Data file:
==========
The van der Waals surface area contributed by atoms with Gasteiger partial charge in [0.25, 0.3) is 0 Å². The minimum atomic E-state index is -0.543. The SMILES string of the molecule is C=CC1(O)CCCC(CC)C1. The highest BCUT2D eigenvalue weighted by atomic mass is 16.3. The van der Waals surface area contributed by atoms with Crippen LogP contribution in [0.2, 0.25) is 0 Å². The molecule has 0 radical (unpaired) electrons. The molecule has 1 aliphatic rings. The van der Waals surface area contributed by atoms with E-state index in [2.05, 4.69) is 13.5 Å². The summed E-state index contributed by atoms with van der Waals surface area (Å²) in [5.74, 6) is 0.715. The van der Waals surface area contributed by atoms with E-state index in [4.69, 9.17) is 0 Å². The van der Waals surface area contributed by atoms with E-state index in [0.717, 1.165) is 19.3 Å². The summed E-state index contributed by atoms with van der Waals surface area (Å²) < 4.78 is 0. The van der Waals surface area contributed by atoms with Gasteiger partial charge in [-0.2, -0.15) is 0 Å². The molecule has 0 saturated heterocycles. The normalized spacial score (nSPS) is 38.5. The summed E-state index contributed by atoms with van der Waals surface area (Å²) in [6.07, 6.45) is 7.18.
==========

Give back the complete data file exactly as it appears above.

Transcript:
The van der Waals surface area contributed by atoms with Gasteiger partial charge in [0.25, 0.3) is 0 Å². The minimum atomic E-state index is -0.543. The SMILES string of the molecule is C=CC1(O)CCCC(CC)C1. The highest BCUT2D eigenvalue weighted by atomic mass is 16.3. The van der Waals surface area contributed by atoms with Crippen LogP contribution in [0.2, 0.25) is 0 Å². The molecule has 0 radical (unpaired) electrons. The molecule has 1 aliphatic rings. The van der Waals surface area contributed by atoms with E-state index in [2.05, 4.69) is 13.5 Å². The summed E-state index contributed by atoms with van der Waals surface area (Å²) in [5.74, 6) is 0.715. The van der Waals surface area contributed by atoms with E-state index in [4.69, 9.17) is 0 Å². The van der Waals surface area contributed by atoms with E-state index in [0.717, 1.165) is 19.3 Å². The summed E-state index contributed by atoms with van der Waals surface area (Å²) < 4.78 is 0. The van der Waals surface area contributed by atoms with Gasteiger partial charge in [-0.2, -0.15) is 0 Å². The molecule has 0 saturated heterocycles. The normalized spacial score (nSPS) is 38.5. The summed E-state index contributed by atoms with van der Waals surface area (Å²) in [6.07, 6.45) is 7.18.